Chapter 11 Measuring and Monitoring Velocity

  • Measuring Velocity
  • Planned and Actual Velocity
  • Iteration Burn down Charts
  • Burn down Charts during an Iteration
  • Summary
  • Appendix, as time allows:

Chapter 12 What Stories Are Not

  • User Stories Aren't IEEE 830
  • User Stories Are Not Use Cases
  • User Stories Aren't Scenarios

Chapter 13 Why User Stories

  • Verbal Communication
  • User Stories Are Comprehensible
  • User Stories Are the Right Size for Planning
  • User Stories Work for Iterative Development
  • Stories Encourage Deferring Detail
  • Stories Support Opportunistic Development
  • User Stories Encourage Participatory Design
  • Stories Build Up Tacit Knowledge
  • Why Not Stories?

Chapter 14 Story polishing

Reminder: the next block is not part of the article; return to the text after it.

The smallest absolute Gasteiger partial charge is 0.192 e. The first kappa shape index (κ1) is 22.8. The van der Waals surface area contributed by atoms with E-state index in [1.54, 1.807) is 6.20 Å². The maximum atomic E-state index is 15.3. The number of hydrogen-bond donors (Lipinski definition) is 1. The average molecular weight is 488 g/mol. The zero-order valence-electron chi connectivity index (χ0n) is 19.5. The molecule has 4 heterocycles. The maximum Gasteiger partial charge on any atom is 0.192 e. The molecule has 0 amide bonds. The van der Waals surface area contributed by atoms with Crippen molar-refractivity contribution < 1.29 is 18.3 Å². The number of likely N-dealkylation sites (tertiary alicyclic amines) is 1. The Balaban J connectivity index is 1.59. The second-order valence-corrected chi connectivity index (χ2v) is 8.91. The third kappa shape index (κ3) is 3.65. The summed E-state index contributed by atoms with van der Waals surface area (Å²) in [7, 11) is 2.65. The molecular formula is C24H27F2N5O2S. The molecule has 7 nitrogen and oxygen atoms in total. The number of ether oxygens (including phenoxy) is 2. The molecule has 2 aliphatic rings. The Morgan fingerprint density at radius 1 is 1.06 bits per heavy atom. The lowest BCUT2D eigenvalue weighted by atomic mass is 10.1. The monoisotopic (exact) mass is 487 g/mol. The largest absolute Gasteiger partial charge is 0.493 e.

• Stories Are Too Small
  • Interdependent Stories
  • Gold plating
  • Too Many Details
  • Including User Interface Detail Too Soon
  • Thinking Too Far Ahead
  • Splitting Too Many Stories
  • Customer Has Trouble Prioritizing
  • Customer Won't Write and Prioritize the Stories

Chapter 15 Using Stories with Scrum

  • Scrum Is Iterative and Incremental
  • The Basics of Scrum
  • The Scrum Team
  • The Product Backlog
  • The Sprint Planning Meeting
  • The Sprint Review Meeting
  • The Daily Scrum Meeting
  • Adding Stories to Scrum
  • A Case Study

Chapter 16 Additional Topics

  • Handling Nonfunctional Requirements
  • Paper or Software
  • User Stories and the User Interface
  • Retaining the Stories
  • Stories for Bugs

Chapter 17 an Example

  • The Project
  • Identifying the Customer
  • Identifying Some Initial Roles
  • Consolidating and Narrowing
  • Role Modeling
  • Adding Personas

Chapter 18 the Stories

  • Stories for Teresa
  • Stories for Captain Ron
  • Stories for a Novice Sailor
  • Stories for a Non-Sailing Gift Buyer
  • Stories for a Report Viewer
  • Some Administration Stories